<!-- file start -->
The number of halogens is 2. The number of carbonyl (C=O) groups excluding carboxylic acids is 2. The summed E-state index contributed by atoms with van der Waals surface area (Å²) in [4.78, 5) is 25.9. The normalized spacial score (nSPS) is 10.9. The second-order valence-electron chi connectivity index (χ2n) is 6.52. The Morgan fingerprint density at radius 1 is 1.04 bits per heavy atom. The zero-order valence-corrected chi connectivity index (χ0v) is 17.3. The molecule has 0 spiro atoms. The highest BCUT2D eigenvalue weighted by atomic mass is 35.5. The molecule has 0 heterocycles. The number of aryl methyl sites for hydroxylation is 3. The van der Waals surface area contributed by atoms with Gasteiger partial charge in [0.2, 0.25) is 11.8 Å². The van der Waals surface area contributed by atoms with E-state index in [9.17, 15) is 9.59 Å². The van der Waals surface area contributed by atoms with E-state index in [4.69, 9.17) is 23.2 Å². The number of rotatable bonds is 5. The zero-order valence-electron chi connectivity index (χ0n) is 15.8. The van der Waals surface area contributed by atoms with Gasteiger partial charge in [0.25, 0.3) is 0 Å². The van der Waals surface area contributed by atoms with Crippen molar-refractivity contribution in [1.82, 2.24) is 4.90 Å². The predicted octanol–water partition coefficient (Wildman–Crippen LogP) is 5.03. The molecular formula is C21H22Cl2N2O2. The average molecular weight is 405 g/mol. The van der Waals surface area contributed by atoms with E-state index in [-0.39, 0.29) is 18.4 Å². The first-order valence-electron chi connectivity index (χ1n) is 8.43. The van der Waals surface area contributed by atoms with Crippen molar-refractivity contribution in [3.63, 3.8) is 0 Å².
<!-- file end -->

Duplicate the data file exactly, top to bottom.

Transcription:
The number of halogens is 2. The number of carbonyl (C=O) groups excluding carboxylic acids is 2. The summed E-state index contributed by atoms with van der Waals surface area (Å²) in [4.78, 5) is 25.9. The normalized spacial score (nSPS) is 10.9. The second-order valence-electron chi connectivity index (χ2n) is 6.52. The Morgan fingerprint density at radius 1 is 1.04 bits per heavy atom. The zero-order valence-corrected chi connectivity index (χ0v) is 17.3. The molecule has 0 spiro atoms. The highest BCUT2D eigenvalue weighted by atomic mass is 35.5. The molecule has 0 heterocycles. The number of aryl methyl sites for hydroxylation is 3. The van der Waals surface area contributed by atoms with Gasteiger partial charge in [0.2, 0.25) is 11.8 Å². The van der Waals surface area contributed by atoms with E-state index in [9.17, 15) is 9.59 Å². The van der Waals surface area contributed by atoms with E-state index in [4.69, 9.17) is 23.2 Å². The number of rotatable bonds is 5. The zero-order valence-electron chi connectivity index (χ0n) is 15.8. The van der Waals surface area contributed by atoms with Gasteiger partial charge in [0.25, 0.3) is 0 Å². The van der Waals surface area contributed by atoms with Crippen molar-refractivity contribution in [1.82, 2.24) is 4.90 Å². The predicted octanol–water partition coefficient (Wildman–Crippen LogP) is 5.03. The molecular formula is C21H22Cl2N2O2. The average molecular weight is 405 g/mol. The van der Waals surface area contributed by atoms with E-state index in [-0.39, 0.29) is 18.4 Å². The first-order valence-electron chi connectivity index (χ1n) is 8.43. The van der Waals surface area contributed by atoms with Crippen molar-refractivity contribution in [3.63, 3.8) is 0 Å².